There are about 100 artists in the show (typically it presents lesser-known artists). She invited more than 50; the others about 25 each. Her search took her to scores of studios, nearly every corner of the country. And in the end, she personally knows more than half of her Biennial invitees.
As if answering their probable thoughts, Grabner continued: She offers this information upfront because she wanted the process of curating a show as important as the Biennial to be transparent. In other words, she wanted people to know it is not fair: “I was looking for artists who influence art today, and influence me.” Many of the artists she invited are friends, some were students, some teachers, some Art Institute colleagues. Eight of the 17 Chicagoans in the show are her picks, though not because they are from Chicago, she stressed.
The whole article’s worth a read if you’re into that kind of stuff (and I’m assuming you are, since you’re here), but I especially like this quote because it’s very upfront and brutally honest. And I love brutally honest. This can really be applied to any area of life, right? If you know the right people, life becomes easier. Likewise, if you don’t happen to know the right people at the right time, it will work against you. There’s an element of chance to everything, which is I suppose what makes life interesting and makes everything an uncertainty.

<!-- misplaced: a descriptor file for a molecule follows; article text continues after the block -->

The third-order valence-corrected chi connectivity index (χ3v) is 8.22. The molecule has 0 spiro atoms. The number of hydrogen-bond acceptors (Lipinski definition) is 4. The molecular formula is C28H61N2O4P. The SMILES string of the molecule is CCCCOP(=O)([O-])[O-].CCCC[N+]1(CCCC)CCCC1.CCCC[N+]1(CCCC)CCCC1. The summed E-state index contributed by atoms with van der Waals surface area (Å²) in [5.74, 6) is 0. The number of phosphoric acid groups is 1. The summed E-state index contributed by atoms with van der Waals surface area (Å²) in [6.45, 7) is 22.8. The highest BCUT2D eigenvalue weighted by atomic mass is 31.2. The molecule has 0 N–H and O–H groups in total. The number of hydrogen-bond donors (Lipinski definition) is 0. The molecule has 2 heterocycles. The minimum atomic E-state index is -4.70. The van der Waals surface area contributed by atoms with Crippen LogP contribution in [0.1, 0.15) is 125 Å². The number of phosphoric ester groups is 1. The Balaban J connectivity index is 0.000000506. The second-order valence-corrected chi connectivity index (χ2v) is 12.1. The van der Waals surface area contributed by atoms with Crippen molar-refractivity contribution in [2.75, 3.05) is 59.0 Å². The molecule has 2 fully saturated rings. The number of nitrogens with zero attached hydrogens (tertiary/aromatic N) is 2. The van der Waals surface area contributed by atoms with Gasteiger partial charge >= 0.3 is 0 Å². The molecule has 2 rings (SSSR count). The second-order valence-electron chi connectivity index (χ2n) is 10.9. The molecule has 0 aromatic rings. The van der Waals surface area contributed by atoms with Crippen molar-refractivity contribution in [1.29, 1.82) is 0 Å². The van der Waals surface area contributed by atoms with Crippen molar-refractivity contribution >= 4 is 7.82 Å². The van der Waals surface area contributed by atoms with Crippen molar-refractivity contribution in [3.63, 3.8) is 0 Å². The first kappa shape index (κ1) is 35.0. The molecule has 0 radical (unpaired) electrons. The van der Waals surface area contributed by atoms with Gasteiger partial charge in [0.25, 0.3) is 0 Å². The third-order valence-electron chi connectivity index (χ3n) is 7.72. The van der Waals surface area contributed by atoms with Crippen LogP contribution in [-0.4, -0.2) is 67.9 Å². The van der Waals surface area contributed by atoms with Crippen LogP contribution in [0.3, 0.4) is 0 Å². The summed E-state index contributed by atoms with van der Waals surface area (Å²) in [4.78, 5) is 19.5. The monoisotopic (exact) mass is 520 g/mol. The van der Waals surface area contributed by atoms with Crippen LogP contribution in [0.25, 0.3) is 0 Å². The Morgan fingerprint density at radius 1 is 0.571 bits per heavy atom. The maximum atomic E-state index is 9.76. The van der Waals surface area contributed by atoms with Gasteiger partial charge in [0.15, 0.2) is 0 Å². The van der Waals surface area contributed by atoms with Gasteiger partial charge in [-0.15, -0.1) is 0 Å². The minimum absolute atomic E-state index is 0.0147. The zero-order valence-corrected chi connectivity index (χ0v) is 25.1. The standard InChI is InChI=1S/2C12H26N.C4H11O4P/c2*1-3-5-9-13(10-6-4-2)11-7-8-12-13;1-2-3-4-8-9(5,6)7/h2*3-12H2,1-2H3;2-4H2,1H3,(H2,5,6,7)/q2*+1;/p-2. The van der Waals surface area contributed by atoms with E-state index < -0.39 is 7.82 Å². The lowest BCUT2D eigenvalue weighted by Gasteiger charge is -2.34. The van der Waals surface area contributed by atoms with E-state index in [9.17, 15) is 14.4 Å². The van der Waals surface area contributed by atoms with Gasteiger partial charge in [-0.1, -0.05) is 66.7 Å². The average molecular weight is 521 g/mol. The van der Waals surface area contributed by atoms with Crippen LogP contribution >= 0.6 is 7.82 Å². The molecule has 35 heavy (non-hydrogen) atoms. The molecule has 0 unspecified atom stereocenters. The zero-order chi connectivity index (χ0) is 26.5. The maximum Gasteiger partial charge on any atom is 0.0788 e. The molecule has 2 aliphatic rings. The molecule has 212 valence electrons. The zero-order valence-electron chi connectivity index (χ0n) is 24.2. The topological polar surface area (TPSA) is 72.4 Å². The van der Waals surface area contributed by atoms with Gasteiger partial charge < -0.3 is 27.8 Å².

Along these same lines, one of the works included in the show is an off-site piece by Tony Tasset, here’s the image and a quote from the Biennial website:
The multicolored acrylic panels that adorn Tasset’s Artists Monument are etched with the names of 392,486 modern and contemporary artists, ranging from Pablo Picasso and Andy Warhol to emerging artists with a single exhibition to their credit. By building this pointedly horizontal monument in public space, with the artists’ names listed alphabetically and the colors arranged randomly, Tasset symbolically flattens the hierarchies that exist between lauded and unknown artists and instead celebrates the entire community. Artists Monument is in part a playful response to the perceived exclusivity of art world exhibitions such as the Whitney Biennial.